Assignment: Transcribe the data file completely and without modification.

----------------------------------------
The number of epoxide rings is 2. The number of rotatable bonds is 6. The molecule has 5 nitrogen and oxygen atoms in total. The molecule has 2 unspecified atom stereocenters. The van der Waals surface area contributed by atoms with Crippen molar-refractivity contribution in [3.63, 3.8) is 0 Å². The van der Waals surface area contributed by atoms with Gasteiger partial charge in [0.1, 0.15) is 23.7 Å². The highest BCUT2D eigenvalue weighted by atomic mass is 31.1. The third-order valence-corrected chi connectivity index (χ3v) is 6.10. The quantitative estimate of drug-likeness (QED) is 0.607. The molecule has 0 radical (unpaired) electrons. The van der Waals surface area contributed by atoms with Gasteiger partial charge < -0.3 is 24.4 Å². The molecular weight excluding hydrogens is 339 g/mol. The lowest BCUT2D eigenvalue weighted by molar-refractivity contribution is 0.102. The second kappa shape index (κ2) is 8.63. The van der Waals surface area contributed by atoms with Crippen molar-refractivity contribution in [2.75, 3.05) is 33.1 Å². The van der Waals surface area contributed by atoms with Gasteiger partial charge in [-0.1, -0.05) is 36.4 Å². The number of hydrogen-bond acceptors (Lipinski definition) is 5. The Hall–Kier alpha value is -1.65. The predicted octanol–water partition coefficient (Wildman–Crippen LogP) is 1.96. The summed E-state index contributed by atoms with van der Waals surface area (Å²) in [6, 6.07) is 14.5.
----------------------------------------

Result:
The number of epoxide rings is 2. The number of rotatable bonds is 6. The molecule has 5 nitrogen and oxygen atoms in total. The molecule has 2 unspecified atom stereocenters. The van der Waals surface area contributed by atoms with Crippen molar-refractivity contribution in [3.63, 3.8) is 0 Å². The van der Waals surface area contributed by atoms with Gasteiger partial charge in [0.1, 0.15) is 23.7 Å². The highest BCUT2D eigenvalue weighted by atomic mass is 31.1. The third-order valence-corrected chi connectivity index (χ3v) is 6.10. The quantitative estimate of drug-likeness (QED) is 0.607. The molecule has 0 radical (unpaired) electrons. The van der Waals surface area contributed by atoms with Gasteiger partial charge < -0.3 is 24.4 Å². The molecular weight excluding hydrogens is 339 g/mol. The lowest BCUT2D eigenvalue weighted by molar-refractivity contribution is 0.102. The second kappa shape index (κ2) is 8.63. The van der Waals surface area contributed by atoms with Crippen molar-refractivity contribution in [2.75, 3.05) is 33.1 Å². The van der Waals surface area contributed by atoms with Gasteiger partial charge in [-0.1, -0.05) is 36.4 Å². The number of hydrogen-bond acceptors (Lipinski definition) is 5. The Hall–Kier alpha value is -1.65. The predicted octanol–water partition coefficient (Wildman–Crippen LogP) is 1.96. The summed E-state index contributed by atoms with van der Waals surface area (Å²) in [6, 6.07) is 14.5.